CertiK Alert has warned users of Euler Finance to be wary of phishing sites exploiting the latest security incident that cost the lender $197 million.

CertiK Skynet, a major web3 security role player and real-time analyst of crypto hacks, scams, and flash loans, on March 14,  advised users to stay clear of eulerrefunds.com and other phishing sites luring customers to more losses after the compromise of Euler Finance.

The site mentioned above is masquerading as an Euler Finance partner, offering refunds to those who lost funds in the recent attacks.

Euler Finance $197 Million Hack

The CertiK Skynet alert came after major DeFi Lender, Euler Finance, suffered a hack and lost $197 million in staked ether (ETH) and stablecoins to the hacker.

This siphoning incident is the largest hack in the digital assets industry in 2023. It is reported that $135 million of the loot was held in Ether tokens (stETH), and the rest were staked in stablecoins, DAI, USDC, and wrapped Bitcoin.

Blocksec, a security firm looking into the case, said that part of the loot is already being laundered through Tornado Cash, an open-source, virtual currency mixer that allows users to alter their transaction history.

Data from DeFiLlama indicates that the March 13 morning incident nearly cleared Euler’s on-chain value, leaving the company with only $9.7 million.

Euler Finance permits traders to borrow and lend crypto assets in large batches through automated services without human intervention.  

The attack led to the Euler Finance protocol, EUL token, decline by more than 50% to a new low of $2.88.

Omniscia technical analysis 

Euler tweeted that the company was aware of the compromise, and the security team was working with professionals and law enforcers and promised to give more information later. The company collaborated with Omniscia to develop a technical analysis and postmortem on the attack.

Omniscia is a company of web 3 security researchers and engineers who are well-versed in securing and optimizing complex blockchain networks and smart contracts. 

The hacker took advantage of a vulnerable code and created an unbacked token debt by bestowing funds to the protocol’s reserves. The hacker later liquidated the hidden accounts and reaped the liquidation bonuses. 

Euler Finance also worked with other security groups to audit their protocol and establish a deeper basis for the hacking incident.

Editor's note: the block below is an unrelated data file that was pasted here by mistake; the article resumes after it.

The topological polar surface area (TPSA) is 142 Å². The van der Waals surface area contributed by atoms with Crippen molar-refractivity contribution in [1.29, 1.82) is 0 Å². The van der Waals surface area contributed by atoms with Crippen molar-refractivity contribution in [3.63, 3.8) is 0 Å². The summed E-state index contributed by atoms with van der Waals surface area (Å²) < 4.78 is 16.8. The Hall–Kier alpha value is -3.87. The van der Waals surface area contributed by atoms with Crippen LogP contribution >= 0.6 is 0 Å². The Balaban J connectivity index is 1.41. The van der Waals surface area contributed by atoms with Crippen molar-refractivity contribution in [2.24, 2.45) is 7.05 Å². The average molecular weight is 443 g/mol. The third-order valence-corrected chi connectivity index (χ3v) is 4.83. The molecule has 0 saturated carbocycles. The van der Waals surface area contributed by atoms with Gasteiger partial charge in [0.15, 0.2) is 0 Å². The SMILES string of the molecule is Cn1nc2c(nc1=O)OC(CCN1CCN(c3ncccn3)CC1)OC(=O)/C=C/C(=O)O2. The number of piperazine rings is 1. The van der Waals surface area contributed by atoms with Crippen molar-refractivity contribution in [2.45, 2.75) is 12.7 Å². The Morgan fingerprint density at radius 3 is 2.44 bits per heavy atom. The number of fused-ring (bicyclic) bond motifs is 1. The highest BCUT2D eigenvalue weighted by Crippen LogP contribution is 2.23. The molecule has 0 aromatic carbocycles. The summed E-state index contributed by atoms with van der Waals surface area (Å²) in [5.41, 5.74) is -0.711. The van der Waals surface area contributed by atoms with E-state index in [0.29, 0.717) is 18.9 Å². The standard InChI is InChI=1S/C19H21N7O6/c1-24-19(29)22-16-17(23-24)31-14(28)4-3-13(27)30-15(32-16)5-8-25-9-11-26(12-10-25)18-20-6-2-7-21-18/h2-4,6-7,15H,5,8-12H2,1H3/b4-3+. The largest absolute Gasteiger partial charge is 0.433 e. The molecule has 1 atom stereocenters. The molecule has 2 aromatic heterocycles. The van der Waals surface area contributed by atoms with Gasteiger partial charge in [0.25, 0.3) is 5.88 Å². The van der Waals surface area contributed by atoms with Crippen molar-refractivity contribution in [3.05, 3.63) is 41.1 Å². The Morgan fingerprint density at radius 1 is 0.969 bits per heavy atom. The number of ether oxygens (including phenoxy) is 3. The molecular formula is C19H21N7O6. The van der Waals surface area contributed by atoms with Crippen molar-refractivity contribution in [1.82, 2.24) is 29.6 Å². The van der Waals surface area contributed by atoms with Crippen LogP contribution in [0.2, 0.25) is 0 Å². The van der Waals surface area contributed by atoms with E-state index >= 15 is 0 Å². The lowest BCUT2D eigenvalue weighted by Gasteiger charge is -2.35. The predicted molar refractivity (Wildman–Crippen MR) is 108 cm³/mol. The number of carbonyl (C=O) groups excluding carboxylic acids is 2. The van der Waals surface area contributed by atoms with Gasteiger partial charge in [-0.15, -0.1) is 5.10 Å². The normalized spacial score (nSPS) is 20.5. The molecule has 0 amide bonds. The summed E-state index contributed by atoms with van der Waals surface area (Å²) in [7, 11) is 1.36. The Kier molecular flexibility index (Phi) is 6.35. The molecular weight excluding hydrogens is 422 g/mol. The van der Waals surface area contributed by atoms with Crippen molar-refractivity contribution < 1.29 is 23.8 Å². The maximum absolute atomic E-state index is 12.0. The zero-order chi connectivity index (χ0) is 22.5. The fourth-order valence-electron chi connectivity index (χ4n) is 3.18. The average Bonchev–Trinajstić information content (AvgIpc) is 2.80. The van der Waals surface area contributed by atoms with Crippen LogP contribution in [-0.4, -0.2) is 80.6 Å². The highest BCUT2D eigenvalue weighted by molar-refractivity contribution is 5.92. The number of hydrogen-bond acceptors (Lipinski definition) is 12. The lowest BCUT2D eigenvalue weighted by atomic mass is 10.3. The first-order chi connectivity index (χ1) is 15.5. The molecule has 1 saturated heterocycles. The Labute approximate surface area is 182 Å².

The compromised code had been audited and approved eight months ago, and the vulnerability was not discovered until the hack.

In collaboration with Euler, Sherlock got to the root of the hack and helped the company submit a claim.

Euler gave updates on the hack from the Omniscia report with deliberate actions to recover funds for the affected Euler protocol users.

Euler immediately disabled the EToken module to stop the direct attacks and block the vulnerable donation function and deposits.

The company also brought Chainalysis, TRM Labs, and the greater ETH security team to chip into the investigation and develop ways to recover the lost funds.

In addition, Euler notified the UK and US law enforcers and contacted the individual behind the attack to shed more light on their options. 

Molly White: Euler hack is the biggest one yet

According to crypto critic Molly White, who documents various cyberattacks and frauds on her blog titled “Web3 is Doing Just Fine”, the breach on Euler was the most significant this year.

White placed the event at number eight on the all-time list of the greatest thefts; nevertheless, it is dwarfed by the worst frauds in the cryptocurrency industry, some of which have gone into the billions of dollars.

At the beginning of the previous year, the market for cryptocurrencies and digital tokens was reportedly worth hundreds of millions of dollars, contributing to the industry’s development.

As part of their efforts to attract new investors from the general population, firms dealing in cryptocurrencies began running advertisements on television, sponsoring sports teams and promoting the revolutionary potential of their underlying technology.

Nevertheless, the industry has been decimated due to a severe economic crisis, widespread criminal activity, increased scrutiny from regulatory agencies, and the failure of some prominent businesses.